Systematic Mischarging

Labor mischarging- extension.

Material mischarging- extension.

Restricted/delayed access to records.

Generally, 3 times 5 equals 15, but sometimes it can be made to equal 16 or 17. Automated billing programs can be altered to make sure invoices are for amounts greater than agreed. The invoices, with refooting, look fine. The way to control this type of fraud is to check, at least on a sample basis, the calculations shown on invoices.
The vendor, contractor, or supplier is getting more than provided for in the contract.

Frequent change orders.

Unauthorized changes.

Rates or prices in excess of contract.

Rates or prices in excess of market norms.

Missing or altered inspection reports.

Undeservedly favorable evaluations of contractors.

Missing/altered serial numbers/model numbers/labels.

Requests for payments inconsistent with prior cost data.

Frequent invoice/voucher errors.

Poor cost documentation.

Claims for unallowable costs.

Little physical progress on contracts when significant costs have been billed.

Material mischarging—price.

Material mischarging—quantity.

Material mischarging—quality.

Labor mischarging—time.

Labor mischarging—rate.

Systemic mischarging—extension.

Double counting costs as both direct and indirect.

Professional fees for “services rendered” with few details.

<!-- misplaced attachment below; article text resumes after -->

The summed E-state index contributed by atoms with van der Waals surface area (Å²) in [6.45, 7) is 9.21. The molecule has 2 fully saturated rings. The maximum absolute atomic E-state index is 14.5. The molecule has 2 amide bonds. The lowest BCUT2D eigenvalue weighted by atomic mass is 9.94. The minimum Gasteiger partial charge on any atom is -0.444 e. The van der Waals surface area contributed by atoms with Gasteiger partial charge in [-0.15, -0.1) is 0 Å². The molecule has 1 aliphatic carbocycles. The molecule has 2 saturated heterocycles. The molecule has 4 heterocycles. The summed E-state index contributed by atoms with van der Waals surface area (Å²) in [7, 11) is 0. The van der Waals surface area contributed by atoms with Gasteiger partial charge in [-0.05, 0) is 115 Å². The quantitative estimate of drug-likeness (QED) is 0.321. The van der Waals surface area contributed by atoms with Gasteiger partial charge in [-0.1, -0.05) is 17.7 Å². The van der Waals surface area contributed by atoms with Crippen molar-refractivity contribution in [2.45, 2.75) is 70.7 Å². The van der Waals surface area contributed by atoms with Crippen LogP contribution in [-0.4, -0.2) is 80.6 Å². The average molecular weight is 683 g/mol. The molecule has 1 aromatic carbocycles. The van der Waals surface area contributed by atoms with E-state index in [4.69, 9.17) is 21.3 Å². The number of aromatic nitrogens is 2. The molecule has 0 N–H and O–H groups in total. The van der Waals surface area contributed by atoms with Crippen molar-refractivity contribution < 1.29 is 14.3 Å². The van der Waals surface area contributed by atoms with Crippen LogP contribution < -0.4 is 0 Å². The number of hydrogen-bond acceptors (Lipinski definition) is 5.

Altered/missing/late test reports.

Unexpected/premature part failures.

Restricted access to storage/production facilities.

Restricted/delayed access to records.

Inadequate segregation of duties between contracting, purchasing, receiving, storing, etc.

Socialization between employee and contractor/vendor.

Vendor/contractor and employee address/phone match.

Multiple purchases just under bid limits.

Failure to take advantage of existing contracts/off-contract purchases.

A physical inspection should be made of all large or expensive goods that are provided to look for red flags.

All contracts should allow for audit of the provider and for unannounced audits should be conducted.

Vendor Has Committed Fraud in the Past or Performed Less Than Satisfactorily

Vendor is not authorized to do business in your jurisdiction, or is behind on taxes.

Check new vendors for Certificates of Good Standing or Status. These documnets are usually located at a state's secretary of state's office, or department/division of taxation, assessments, corporations.

Establish process to check all bidders/vendors/contractors for state/local debarment or exclusion from federal awards, suspended licenses, complaints from prior customers, etc.

Federal Excluded Parties List System (replaced by System for Award Management (SAM))

List of Individuals/Entities Excluded from Federal Health Care Programs

State of Maine Self Assessment - Procurement/Vendor Suspension-Debarment

Vendor is not Qualified to Perform Work or Provide Product or Service

Vendor suddenly bids on work far beyond previous scope or cost.

Perform background/reference/credit checks on vendors to determine financial capacity to perform work.

Perform oversight of prime/sub/vendor contract requirements to ensure agency gets what it pays for.